Safeway reopens on College Avenue after years of planning

Ariel Hayat/Senior Staff

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Almost a year and a half after its closing and demolition, the Safeway at the intersection of College and Claremont avenues reopened Friday with expanded departments and a public plaza.

According to a Safeway press release, the 24-hour store will bring an additional 65 jobs to the community and employ a total of 160 people. The store now offers a pharmacy and Starbucks as well as an expanded selection of products, meat and seafood.

There is also a public plaza with outdoor seating, connecting the store to retail shops such as Philz Coffee, CREAM and Great Clips, among others.

The project, which has been in the works since 2006, was not approved until 2012 due to disputes with community groups that expressed concerns over limited parking and potential threats to local businesses.

“We listened and learned what is most important to the community and designed a store to reflect the unique character of the neighborhood,” said Wendy Gutshall, Safeway public affairs and government relations manager, in an email. “The community’s interest, as evidenced by (the preview party’s) turnout and enthusiastic welcome back is very gratifying.”

Even after the project was approved, the principal architect, Ken Lowney of Lowney Architecture, said Safeway was advised to go through mediation and address community concerns to avoid a potential lawsuit from the community.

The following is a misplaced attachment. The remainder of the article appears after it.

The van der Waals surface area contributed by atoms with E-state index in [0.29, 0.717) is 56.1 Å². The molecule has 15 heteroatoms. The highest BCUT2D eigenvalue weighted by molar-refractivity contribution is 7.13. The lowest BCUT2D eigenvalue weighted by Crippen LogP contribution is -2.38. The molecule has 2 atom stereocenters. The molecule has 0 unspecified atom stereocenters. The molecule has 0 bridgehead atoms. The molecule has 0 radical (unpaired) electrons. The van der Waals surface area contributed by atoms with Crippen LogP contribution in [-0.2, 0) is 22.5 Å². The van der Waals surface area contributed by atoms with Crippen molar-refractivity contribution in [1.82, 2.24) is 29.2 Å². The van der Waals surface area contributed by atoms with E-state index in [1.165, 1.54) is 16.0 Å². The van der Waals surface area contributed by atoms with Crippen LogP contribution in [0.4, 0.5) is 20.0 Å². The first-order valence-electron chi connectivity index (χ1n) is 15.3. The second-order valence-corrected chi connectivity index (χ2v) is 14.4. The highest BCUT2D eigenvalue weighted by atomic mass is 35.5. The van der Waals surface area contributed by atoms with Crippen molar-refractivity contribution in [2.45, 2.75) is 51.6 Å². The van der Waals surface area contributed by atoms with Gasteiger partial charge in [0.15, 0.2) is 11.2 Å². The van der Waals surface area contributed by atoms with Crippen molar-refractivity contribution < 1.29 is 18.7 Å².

According to Lowney, the mediation, starting in November of 2012, involved a 12-hour session, mediated by Oakland City Councilmember Jane Brunner, of going back and forth between both sides and multiple meetings of redesigning.

Although the store is in Oakland and lies under Oakland jurisdiction, many Berkeley residents and groups that live on the border in Elmwood have been involved in negotiations over its construction.

According to Jacquelyn McCormick, president of the Claremont Elmwood Neighborhood Association, the original plan had various issues, such as its lack of parking spaces and colossal size — approximately 10,000 more square feet than it is now.

The whole two-story building, which initially set the parking lot underneath the store, looked like a “big, suburban square box,” McCormick said.

The compromise for the 45,500-square-foot store, 9,500-square-foot space for retail shops and rooftop parking, among other changes, was approved at an Oakland City Council meeting in December of 2012.

The project faced delays again in late 2013 when a 5-foot increase in height, due to structural reasons, was proposed without being run past community groups.

“It’s really an example of the political nature of architecture,” Lowney said.

According to Lowney, from the start, he wanted to focus on making the building smaller instead of taking up the whole site, and creating a public plaza for people to “hang out and represent and be communal.”

“The hidden thing behind this is that I live there — it’s my neighborhood,” Lowney said. “The whole thing was very personal for me … (having) the reality of major projects in your own backyard, particularly one in which everyone cares about the neighborhood.”

While Dean Metzger, vice president of the Claremont Elmwood Neighborhood Association, acknowledged that “new things look nice,” he expressed concerns over increased congestion. He has not yet been inside the store and believes a Safeway belongs in the suburbs instead of a city.

McCormick, who hasn’t yet been inside the store, believes the store is still too big and intends to continue shopping at her local neighborhood market.

Lowney looks forward to seeing how the businesses across the street will fare, as the economic forecasts predict that with more parking and more people, the area will be “a better place for everyone.”

Heyun Jeong is a news editor. Contact her at [email protected] and follow her on Twitter @heyunjeong.